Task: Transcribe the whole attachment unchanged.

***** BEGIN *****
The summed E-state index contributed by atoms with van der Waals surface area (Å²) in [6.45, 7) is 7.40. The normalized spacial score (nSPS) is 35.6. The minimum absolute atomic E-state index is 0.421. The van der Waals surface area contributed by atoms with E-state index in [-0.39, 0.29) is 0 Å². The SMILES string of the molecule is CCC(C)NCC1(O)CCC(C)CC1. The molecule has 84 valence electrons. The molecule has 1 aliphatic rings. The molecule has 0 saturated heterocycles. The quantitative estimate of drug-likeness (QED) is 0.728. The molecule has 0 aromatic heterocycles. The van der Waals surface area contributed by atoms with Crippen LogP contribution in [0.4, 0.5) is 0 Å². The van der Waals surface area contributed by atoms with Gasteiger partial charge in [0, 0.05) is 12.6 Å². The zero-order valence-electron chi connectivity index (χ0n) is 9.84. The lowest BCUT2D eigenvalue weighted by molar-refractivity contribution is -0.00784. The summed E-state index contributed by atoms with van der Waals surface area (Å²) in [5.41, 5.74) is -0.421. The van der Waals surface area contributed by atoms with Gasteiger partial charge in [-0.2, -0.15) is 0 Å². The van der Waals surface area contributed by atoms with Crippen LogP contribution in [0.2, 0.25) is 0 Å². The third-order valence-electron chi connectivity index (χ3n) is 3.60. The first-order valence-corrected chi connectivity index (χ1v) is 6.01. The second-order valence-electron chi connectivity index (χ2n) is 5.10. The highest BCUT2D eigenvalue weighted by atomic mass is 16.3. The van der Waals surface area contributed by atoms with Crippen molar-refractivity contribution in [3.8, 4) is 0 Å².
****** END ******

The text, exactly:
The summed E-state index contributed by atoms with van der Waals surface area (Å²) in [6.45, 7) is 7.40. The normalized spacial score (nSPS) is 35.6. The minimum absolute atomic E-state index is 0.421. The van der Waals surface area contributed by atoms with E-state index in [-0.39, 0.29) is 0 Å². The SMILES string of the molecule is CCC(C)NCC1(O)CCC(C)CC1. The molecule has 84 valence electrons. The molecule has 1 aliphatic rings. The molecule has 0 saturated heterocycles. The quantitative estimate of drug-likeness (QED) is 0.728. The molecule has 0 aromatic heterocycles. The van der Waals surface area contributed by atoms with Crippen LogP contribution in [0.4, 0.5) is 0 Å². The van der Waals surface area contributed by atoms with Gasteiger partial charge in [0, 0.05) is 12.6 Å². The zero-order valence-electron chi connectivity index (χ0n) is 9.84. The lowest BCUT2D eigenvalue weighted by molar-refractivity contribution is -0.00784. The summed E-state index contributed by atoms with van der Waals surface area (Å²) in [5.41, 5.74) is -0.421. The van der Waals surface area contributed by atoms with Gasteiger partial charge in [-0.2, -0.15) is 0 Å². The van der Waals surface area contributed by atoms with Crippen LogP contribution in [0.2, 0.25) is 0 Å². The third-order valence-electron chi connectivity index (χ3n) is 3.60. The first-order valence-corrected chi connectivity index (χ1v) is 6.01. The second-order valence-electron chi connectivity index (χ2n) is 5.10. The highest BCUT2D eigenvalue weighted by atomic mass is 16.3. The van der Waals surface area contributed by atoms with Crippen molar-refractivity contribution in [3.8, 4) is 0 Å².